When you need them and when you don’tDownload PDF
Skin or blood tests, when combined with a doctor’s examination and your medical history, can help determine if you’re truly allergic to something you inhaled, touched, or ate. But if you don’t have symptoms or a medical evaluation that points to an allergy, you should think twice about testing. Here’s why:
Random allergy testing usually doesn’t help.
You can now get allergy tests in places outside the doctor’s office. Many drugstores and supermarkets, for example, offer free screenings. And you can even buy kits to test yourself at home. But random allergy testing may detect responses in people who don’t have the same reaction in everyday life. In addition, screenings for food allergies sometimes use a blood test for a pro¬tein called immunoglobulin G (IgG). But those allergies are related to a different protein, IgE, and the usefulness of the IgG test to detect food allergies is unproven. Finally, allergy testing usually doesn’t help people who have chronic hives—red, itchy, raised areas of the skin that last for more than six weeks—since those rarely stem from allergies.
Unnecessary tests can lead to unnecessary changes in your lifestyle.
You might give up certain foods, such as wheat, soy, eggs, or milk, end up with nutritional problems, and be unnecessarily worried when dining out or buying groceries. A mistaken warning about allergy to pet dander might make you give up your dog or cat. And an aggressive workup for hives may show abnormalities that are unrelated to the condition but lead to anxiety, more tests, and referrals to specialists.
The wrong test can be a waste of money.
Inappropriate tests won’t help diagnose your problem or improve your treatment, and can be expensive. Depending on the number of substances tested, a skin allergy test may cost $60 to $300, and a blood test $200 to $1,000. An IgG blood test can cost hundreds of dollars, and might not be covered by your plan. An extensive evaluation for chronic hives can cost thousands.
So when is testing warranted?
If symptoms don’t improve with self-help steps and over-the-counter drugs, see a doctor for the right test. If your history suggests an allergy, your doctor might recommend a referral to an expert in allergy or immunology for testing. Skin testing involves pricking your skin with a tiny amount of the potential allergen. An IgE blood test can make sense if you have a rash or take a medication that interferes with skin testing. For chronic hives, specific tests usually aren’t necessary, though your doctor might order tests to rule out non-allergic causes, such as thyroid disease, lymphoma, or lupus.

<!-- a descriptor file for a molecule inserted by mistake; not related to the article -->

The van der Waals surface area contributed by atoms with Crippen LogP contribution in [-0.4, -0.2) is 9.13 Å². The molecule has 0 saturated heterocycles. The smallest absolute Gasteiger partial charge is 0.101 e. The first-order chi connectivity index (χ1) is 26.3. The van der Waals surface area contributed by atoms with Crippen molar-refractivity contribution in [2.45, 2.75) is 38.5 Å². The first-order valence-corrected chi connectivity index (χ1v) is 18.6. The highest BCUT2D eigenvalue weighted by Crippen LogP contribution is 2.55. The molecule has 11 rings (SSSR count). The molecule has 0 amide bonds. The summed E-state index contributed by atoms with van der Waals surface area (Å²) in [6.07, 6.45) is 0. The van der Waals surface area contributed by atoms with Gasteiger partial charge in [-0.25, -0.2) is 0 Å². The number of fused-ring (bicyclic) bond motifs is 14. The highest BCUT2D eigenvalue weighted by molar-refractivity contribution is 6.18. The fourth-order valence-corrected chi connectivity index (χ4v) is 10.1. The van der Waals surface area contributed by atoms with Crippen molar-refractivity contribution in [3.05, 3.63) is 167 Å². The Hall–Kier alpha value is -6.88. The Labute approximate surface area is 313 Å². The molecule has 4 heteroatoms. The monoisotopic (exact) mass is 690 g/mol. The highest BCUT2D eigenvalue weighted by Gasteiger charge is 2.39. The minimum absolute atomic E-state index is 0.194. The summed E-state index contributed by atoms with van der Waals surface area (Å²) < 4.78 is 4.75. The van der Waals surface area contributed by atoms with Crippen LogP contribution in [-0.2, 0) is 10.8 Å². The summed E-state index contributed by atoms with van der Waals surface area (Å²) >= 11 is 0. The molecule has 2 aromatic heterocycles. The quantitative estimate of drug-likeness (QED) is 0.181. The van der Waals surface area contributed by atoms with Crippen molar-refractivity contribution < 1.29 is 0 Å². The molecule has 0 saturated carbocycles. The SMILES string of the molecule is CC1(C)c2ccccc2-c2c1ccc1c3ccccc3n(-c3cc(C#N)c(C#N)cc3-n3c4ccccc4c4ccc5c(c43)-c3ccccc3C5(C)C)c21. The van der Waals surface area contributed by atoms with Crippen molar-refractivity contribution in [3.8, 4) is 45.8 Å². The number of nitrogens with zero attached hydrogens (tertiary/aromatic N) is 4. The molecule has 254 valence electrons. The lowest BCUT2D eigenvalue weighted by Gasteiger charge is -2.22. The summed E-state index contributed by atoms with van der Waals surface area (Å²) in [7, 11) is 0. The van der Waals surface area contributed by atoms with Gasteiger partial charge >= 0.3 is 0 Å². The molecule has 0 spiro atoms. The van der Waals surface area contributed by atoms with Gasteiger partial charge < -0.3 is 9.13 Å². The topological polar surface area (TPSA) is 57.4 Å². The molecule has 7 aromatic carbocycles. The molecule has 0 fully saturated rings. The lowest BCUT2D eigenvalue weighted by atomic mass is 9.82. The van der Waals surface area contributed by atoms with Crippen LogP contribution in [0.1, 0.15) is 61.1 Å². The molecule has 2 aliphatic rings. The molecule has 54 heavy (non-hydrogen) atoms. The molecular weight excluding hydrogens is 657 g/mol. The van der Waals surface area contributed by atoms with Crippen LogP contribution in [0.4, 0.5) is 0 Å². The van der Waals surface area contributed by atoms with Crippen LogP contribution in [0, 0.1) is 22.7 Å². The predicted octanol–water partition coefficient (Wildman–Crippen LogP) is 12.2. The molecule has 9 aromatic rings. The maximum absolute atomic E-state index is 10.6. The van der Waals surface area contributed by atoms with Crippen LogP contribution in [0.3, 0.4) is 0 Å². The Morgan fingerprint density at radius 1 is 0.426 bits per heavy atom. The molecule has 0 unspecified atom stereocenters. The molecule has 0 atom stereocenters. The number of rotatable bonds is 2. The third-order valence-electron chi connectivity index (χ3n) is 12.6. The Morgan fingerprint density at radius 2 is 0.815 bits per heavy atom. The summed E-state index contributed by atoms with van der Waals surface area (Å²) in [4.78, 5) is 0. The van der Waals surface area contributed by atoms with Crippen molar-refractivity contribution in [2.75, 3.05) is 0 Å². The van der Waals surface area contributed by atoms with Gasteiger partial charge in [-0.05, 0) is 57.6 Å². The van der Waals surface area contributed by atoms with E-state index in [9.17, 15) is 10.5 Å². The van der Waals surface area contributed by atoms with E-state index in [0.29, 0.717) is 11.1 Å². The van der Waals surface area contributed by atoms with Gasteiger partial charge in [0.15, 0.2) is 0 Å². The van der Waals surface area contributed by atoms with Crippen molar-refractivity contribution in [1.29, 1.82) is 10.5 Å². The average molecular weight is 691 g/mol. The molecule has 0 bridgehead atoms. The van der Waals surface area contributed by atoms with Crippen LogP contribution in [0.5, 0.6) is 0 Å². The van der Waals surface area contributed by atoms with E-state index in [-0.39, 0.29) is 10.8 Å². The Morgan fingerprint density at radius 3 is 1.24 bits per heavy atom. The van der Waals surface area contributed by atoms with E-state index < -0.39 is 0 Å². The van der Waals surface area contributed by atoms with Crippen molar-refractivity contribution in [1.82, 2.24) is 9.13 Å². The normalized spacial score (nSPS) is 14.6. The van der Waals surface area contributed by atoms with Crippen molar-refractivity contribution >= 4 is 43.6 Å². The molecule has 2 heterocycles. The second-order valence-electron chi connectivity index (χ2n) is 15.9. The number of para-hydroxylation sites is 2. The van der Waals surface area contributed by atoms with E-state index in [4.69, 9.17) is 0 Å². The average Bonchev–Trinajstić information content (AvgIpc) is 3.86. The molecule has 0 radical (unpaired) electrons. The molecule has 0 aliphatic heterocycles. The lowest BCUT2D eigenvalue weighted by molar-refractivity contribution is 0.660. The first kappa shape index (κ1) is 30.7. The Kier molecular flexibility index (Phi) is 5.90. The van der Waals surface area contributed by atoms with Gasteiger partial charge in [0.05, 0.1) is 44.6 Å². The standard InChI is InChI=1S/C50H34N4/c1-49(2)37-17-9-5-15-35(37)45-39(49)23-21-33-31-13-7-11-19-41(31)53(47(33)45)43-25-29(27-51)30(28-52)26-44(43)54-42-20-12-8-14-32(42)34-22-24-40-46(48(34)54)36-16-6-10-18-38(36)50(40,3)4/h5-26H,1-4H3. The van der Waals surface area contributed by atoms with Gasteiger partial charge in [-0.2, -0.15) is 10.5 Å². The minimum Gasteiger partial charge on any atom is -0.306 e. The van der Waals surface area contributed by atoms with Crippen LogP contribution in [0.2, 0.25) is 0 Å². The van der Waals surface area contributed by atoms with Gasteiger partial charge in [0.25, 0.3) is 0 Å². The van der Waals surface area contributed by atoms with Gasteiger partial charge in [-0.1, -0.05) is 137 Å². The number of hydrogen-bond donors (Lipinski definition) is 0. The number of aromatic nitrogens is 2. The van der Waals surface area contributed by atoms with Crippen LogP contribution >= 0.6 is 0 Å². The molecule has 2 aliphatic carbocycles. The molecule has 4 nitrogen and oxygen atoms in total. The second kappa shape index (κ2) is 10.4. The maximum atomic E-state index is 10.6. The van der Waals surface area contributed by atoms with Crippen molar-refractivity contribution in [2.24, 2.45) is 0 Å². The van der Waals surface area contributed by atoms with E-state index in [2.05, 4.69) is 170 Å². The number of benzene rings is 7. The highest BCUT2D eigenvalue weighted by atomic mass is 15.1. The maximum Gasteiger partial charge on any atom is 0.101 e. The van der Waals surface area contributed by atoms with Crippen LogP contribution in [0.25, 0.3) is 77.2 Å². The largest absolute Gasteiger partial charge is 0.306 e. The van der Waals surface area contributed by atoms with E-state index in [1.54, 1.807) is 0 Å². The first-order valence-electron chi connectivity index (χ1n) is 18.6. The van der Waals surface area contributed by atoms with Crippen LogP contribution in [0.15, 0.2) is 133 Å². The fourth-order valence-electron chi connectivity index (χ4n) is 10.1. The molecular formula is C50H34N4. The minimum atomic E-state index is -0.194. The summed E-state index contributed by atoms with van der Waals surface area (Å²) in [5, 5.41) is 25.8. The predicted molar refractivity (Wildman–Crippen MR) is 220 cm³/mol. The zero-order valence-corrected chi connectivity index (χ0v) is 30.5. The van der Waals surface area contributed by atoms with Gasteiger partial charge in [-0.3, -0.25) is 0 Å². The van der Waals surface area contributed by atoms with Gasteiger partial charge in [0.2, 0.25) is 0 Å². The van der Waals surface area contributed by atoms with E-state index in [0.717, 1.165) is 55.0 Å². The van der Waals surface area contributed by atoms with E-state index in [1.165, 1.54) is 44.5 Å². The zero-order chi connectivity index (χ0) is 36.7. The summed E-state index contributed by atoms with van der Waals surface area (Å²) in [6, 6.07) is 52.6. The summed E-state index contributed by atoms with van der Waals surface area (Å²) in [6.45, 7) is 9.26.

Using This Information
This information is provided for you to use in discussions with your health care provider. The content is for educational use only and is not a substitute for professional medical advice, diagnosis, or treatment. Unfortunately, we cannot help you with individual medical questions. Always seek the advice of your physician or other qualified health care provider with any questions you may have regarding a medical condition. Never disregard, avoid, or delay in obtaining medical advice from your doctor or other qualified health-care provider because of something you read in this report. Use of this report is at your own risk. Consumer Reports, the American Academy of Asthma, Allergy, & Immunology (AAAAI), the ABIM Foundation, and their distributors are not liable for any loss, injury, or other damage related to your use of this report.
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Published by Consumer Reports © 2012 Consumers Union of U.S., Inc., 101 Truman Ave., Yonkers, NY 10703-1057. Developed in cooperation with AAAAI for Choosing Wisely, a project of the ABIM Foundation. Portions of this report are derived from AAAAI’s “Five Things Physicians and Patients Should Question“ list. © 2012 AAAAI . All Rights Reserved.
Consumer Reports' Advice
How should you manage allergies and hives?
The following steps can help relieve or prevent symptoms:
- Food allergies. Avoiding foods you’re allergic to is the only treatment. Read package labels and ask about ingredients when eating out. If you’re at risk of a serious reaction, avoid handling foods you’re allergic to, wear a medical alert bracelet, and carry a prescription self-injector of epinephrine.
- Outdoor and indoor allergies. If you suffer from hay fever, check pollen counts with the National Allergy Bureau at www.aaaai.org, and try to stay in when counts are high. For indoor allergies, use an air-conditioner or dehumidifier, and regularly vacuum and wash rugs and bedding. For indoor and outdoor allergies, consider an over-the counter antihistamine such as cetirizine, loratadine, or diphenhydramine or a prescription steroid nasal spray.
- Chronic hives. See a doctor, who might recommend high doses of the same antihistamines used to treat airborne allergies, or drugs such as famotidine and ranitidine, which are usually used to treat heartburn but are also antihistamines. If those drugs don’t help, ask about prescription drugs such as montelukast or zafirlukast or oral steroids (prednisone). Finally, avoid alcohol, aspirin, and drugs such as ibuprofen and naproxen, which might worsen hives.